England's soccer fortunes add sporting drama to UK election

FILE PHOTO: Britain's Prime Minister Rishi Sunak visits St George's Park

By William Schomberg

LONDON (Reuters) - Does British Prime Minister Rishi Sunak risk scoring an own goal by calling an election during the 2024 European Championship soccer tournament in July?

Sunak, himself a soccer fan, might be hoping for a boost to his struggling campaign if England do well, although whether there really is a link between sport and elections is disputed by experts.

Given the national team's habit of morale-busting defeats in major tournaments, the chance of another hit to the English psyche appears just as likely a backdrop to the election.

On a positive note, however, England, runners-up three years ago, are among the favourites under manager Gareth Southgate with a team full of in-form attacking players including Harry Kane, Jude Bellingham, Phil Foden and Bukayo Saka.

Sunak unexpectedly called a national election for July 4 when the European Championship in Germany will be entering its most exciting phase.

Voters will head to the polls four or five days after England's first knockout match, assuming the team avoid the embarrassment of elimination in the group stage.

There is also a chance England will have been pitted against their hosts and old rivals Germany in that last-16 game, a prospect that will fill many fans with dread.

Scotland are competing in the tournament too, potentially offering relief to the ruling Scottish National Party which, like Sunak's Conservatives, is floundering in opinion polls.

Political pundits have offered non-sporting explanations for Sunak's decision to call an early election, including a fall in Britain's once double-digit inflation to close to 2% and signs that his flagship plan to send asylum-seekers to Rwanda might not get off the ground.

The timing has raised eyebrows, however, for the unusual overlap of an election campaign with the summer sporting calendar.

That has raised memories of one of the most painful of England's defeats.

In June 1970, a 3-2 loss to West Germany in a World Cup quarter-final was followed four days later by a shock election defeat for incumbent Prime Minister Harold Wilson, triggering debate about the impact of the match.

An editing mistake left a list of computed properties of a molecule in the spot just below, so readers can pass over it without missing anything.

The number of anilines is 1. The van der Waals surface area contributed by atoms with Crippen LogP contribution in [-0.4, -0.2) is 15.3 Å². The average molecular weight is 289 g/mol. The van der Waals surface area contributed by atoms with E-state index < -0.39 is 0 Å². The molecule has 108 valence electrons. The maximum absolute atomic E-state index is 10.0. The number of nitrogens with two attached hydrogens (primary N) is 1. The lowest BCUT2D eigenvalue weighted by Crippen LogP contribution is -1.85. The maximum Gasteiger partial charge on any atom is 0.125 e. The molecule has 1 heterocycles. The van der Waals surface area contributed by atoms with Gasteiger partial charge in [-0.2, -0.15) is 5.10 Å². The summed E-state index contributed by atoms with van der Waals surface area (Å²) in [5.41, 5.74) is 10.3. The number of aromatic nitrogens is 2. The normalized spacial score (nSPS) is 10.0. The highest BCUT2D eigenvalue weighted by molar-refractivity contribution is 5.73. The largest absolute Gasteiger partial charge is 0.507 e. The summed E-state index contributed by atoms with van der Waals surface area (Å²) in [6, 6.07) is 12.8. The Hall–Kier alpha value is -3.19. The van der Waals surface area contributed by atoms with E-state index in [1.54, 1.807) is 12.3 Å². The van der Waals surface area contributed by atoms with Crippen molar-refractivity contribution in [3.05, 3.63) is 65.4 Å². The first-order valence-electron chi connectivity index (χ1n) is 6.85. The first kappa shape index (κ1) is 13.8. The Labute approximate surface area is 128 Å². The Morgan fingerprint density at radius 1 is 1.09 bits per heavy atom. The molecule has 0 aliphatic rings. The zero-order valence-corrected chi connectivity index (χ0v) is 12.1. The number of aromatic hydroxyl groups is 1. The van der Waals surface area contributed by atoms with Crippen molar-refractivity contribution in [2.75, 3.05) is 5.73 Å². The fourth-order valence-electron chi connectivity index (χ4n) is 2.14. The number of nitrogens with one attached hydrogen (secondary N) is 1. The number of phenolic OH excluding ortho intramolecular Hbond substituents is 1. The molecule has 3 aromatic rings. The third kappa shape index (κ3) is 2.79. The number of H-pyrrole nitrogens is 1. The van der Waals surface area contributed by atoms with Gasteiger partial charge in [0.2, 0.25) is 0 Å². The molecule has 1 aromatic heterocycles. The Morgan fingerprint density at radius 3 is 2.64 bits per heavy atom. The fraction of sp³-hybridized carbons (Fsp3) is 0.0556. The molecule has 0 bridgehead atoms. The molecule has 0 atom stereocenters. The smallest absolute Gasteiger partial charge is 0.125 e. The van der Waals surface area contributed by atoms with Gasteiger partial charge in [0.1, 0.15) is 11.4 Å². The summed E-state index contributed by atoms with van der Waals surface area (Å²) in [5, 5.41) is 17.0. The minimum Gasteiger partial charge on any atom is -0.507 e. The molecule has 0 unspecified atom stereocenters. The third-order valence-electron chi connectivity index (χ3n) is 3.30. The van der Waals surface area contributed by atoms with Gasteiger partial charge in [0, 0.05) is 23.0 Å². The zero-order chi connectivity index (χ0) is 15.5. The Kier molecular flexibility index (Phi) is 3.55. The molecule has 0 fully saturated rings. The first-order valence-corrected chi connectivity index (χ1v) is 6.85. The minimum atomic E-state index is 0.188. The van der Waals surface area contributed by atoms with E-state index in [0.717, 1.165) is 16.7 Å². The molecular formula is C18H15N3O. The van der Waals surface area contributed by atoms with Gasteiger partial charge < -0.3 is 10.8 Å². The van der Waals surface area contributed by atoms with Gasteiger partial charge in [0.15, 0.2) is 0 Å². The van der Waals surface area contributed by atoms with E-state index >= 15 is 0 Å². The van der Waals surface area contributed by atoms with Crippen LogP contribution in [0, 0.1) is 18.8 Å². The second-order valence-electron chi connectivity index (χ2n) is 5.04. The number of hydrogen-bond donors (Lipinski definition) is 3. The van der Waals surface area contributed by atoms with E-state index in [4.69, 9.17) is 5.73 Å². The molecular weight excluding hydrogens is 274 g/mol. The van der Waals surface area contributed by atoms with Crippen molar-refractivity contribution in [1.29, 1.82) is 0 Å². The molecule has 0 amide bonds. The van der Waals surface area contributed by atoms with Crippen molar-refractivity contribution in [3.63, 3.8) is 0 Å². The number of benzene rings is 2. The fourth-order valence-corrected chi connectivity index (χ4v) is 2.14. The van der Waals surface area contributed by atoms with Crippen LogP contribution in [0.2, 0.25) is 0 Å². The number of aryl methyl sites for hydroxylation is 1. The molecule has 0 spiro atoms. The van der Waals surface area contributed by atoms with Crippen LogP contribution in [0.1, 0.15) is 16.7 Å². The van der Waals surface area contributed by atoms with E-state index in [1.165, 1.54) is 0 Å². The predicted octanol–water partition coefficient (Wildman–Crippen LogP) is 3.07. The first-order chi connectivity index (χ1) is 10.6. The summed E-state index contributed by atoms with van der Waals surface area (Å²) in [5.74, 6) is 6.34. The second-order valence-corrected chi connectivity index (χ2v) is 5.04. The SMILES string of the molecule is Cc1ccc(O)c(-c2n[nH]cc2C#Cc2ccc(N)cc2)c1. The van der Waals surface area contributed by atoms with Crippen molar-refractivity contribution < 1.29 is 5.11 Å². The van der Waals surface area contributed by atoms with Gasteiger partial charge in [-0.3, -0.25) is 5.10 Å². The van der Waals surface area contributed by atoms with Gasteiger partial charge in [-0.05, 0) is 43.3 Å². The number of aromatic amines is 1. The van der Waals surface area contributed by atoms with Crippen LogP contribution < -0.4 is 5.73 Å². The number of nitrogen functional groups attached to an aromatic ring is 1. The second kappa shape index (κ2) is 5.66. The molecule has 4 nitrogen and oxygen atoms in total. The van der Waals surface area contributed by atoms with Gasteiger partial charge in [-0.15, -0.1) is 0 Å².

Much has been written since about a possible link between sport and elections.

A 2010 paper by academics at Stanford and Loyola Marymount University in the United States said wins for local college American football teams earned political incumbents an extra 1.61 percentage points of support in subsequent Senate, gubernatorial and presidential elections.

Others have found no clear connection.

Stefan Mueller and Liam Kneafsey, at University College Dublin and Trinity College Dublin, mapped Irish election outcomes over decades with Gaelic football and hurling match results and found no correlation with support for incumbents or ruling party politicians.

Kneafsey said there were signs that some kind of influence on voters did occur.

"Whether they actually switch their votes, that's probably a higher bar to clear and certainly the results there are inconclusive," he said.

While that debate continues, it is clear that politics do weigh on the minds of soccer fans.

At a Euro 2016 match, three days after Britain's shock Brexit referendum decision, many England fans joined in a crude chant directed at the European Union which ended with the words: "We all voted out". England were beaten 2-1 by underdogs Iceland and were knocked out of the competition.

Another risk for Sunak is that sports fans resent his scheduling of the election at a time when not only Euro 2024 is taking place - from June 14-July 14 - but also the Wimbledon tennis championships which run from July 1-14.

Campaigning will also overlap with cricket's T20 World Cup involving England and Scotland from June 2-29.

Some academics will be happy, however, as they will be able to do more research into the links between sport and voting patterns.

"We could actually do with politicians having more elections during this time to definitively test this," Kneafsey said.

(Writing by William Schomberg, editing by Ed Osmond)